It was a busy January for many of the LEADelaware Fellows. They had the opportunity to meet the author of The Food Police, Jayson Lusk at a seminar at University of Delaware. Many fellows also attended the Agriculture Industry Dinner at Dover Downs.
After some review, updates and follow-up from the instructors, Holly started us off with “Tips on Effective Presentation Skills.” She said that we teach presentation skills because we are going to be presenting in our jobs and communities. Important points were to know your topic and goals, and to know your audience. In the introductory speech, it is very important to tell about yourself and your credibility. Do not be afraid to say “I do not know”. Holly is the expert on giving presentations today. The most important thing about your presentation is the way you say it; the tone of your voice and the volume is important for speakers.
We transitioned over to the presentation by David Small, Deputy Secretary (DNREC). He spoke about turning challenges into opportunities for Delaware’s environment. A very informative speech about air and water quality in our area by describing the impurities in the air causing air pollution and affecting cover crops and watersheds. He also referred to cost share programs and more grants for infrastructure and how they plan for the future.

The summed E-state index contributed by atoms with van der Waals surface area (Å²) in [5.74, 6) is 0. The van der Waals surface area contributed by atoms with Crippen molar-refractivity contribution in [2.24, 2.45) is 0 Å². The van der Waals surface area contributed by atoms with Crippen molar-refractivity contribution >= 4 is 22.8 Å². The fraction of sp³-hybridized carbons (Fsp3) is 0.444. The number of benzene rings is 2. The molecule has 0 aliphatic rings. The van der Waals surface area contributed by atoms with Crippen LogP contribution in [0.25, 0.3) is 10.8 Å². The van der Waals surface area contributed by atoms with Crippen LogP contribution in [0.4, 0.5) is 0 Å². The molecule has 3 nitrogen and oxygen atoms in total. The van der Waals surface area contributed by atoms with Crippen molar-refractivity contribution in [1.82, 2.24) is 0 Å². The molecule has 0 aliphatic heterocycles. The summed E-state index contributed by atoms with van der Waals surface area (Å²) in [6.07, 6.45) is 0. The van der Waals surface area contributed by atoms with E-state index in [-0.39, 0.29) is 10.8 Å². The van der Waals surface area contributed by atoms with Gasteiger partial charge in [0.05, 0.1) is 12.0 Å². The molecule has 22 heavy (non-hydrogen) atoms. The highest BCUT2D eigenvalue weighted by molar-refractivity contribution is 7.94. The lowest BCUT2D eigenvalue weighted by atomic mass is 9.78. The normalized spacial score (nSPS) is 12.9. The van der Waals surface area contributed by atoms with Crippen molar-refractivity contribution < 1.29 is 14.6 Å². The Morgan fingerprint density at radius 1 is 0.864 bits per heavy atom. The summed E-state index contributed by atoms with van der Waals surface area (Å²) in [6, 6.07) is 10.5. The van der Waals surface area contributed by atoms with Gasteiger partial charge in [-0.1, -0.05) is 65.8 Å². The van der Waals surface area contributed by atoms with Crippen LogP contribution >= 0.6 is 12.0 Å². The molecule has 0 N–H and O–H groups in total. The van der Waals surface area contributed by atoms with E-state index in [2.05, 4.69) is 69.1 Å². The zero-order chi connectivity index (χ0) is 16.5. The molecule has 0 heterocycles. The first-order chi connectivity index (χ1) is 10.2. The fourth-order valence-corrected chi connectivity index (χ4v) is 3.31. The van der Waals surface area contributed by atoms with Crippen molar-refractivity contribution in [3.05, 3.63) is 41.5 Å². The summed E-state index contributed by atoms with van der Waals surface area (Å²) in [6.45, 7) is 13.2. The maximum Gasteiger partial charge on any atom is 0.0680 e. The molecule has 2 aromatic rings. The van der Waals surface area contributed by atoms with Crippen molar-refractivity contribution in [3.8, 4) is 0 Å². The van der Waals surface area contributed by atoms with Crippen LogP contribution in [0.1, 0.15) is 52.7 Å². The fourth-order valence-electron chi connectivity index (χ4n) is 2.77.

We moved on to the overview of Delaware Agricultural Lands Preservation and Delaware Young Farmer’s Program. This was a panel of three speakers: Austin Short and Bob Garey, committee member of Ag Preservation Program; and Robbie Emerson, a Delaware farmer who is in the Young Farmer’s Program. Austin Short spoke about the Ag Preservation Program and how it allows and keeps Delaware farm land in farming. Bob Garey spoke about the funding for the Delaware Ag Preservation Program. Farmers want their land in this program to help protect the future of farming with the hopes that young people will continue the traditions of farming. Delaware young farmer Robbie Emerson spoke about his participation in the Young Farmer’s Program. He spoke about the challenges and experiences he had starting his own farm through the program. These programs are very valuable to the state of Delaware because it is an investment in the control of growth in open spaces.
We enjoyed a great lunch sponsored by DDA. Then we formed three groups to participate in an argument clinic through a structured Public Forum debate about the Health and Safety of GMO Foods. A great Public Forum Debate was done by three groups as follows: Group 1. Safe Food and Grain Alliance; Group 2. CPA (Concerned Parents of America); Group 3. The Science Alliance. With persistence, the arguments were made and the session was enjoyed by all the fellows.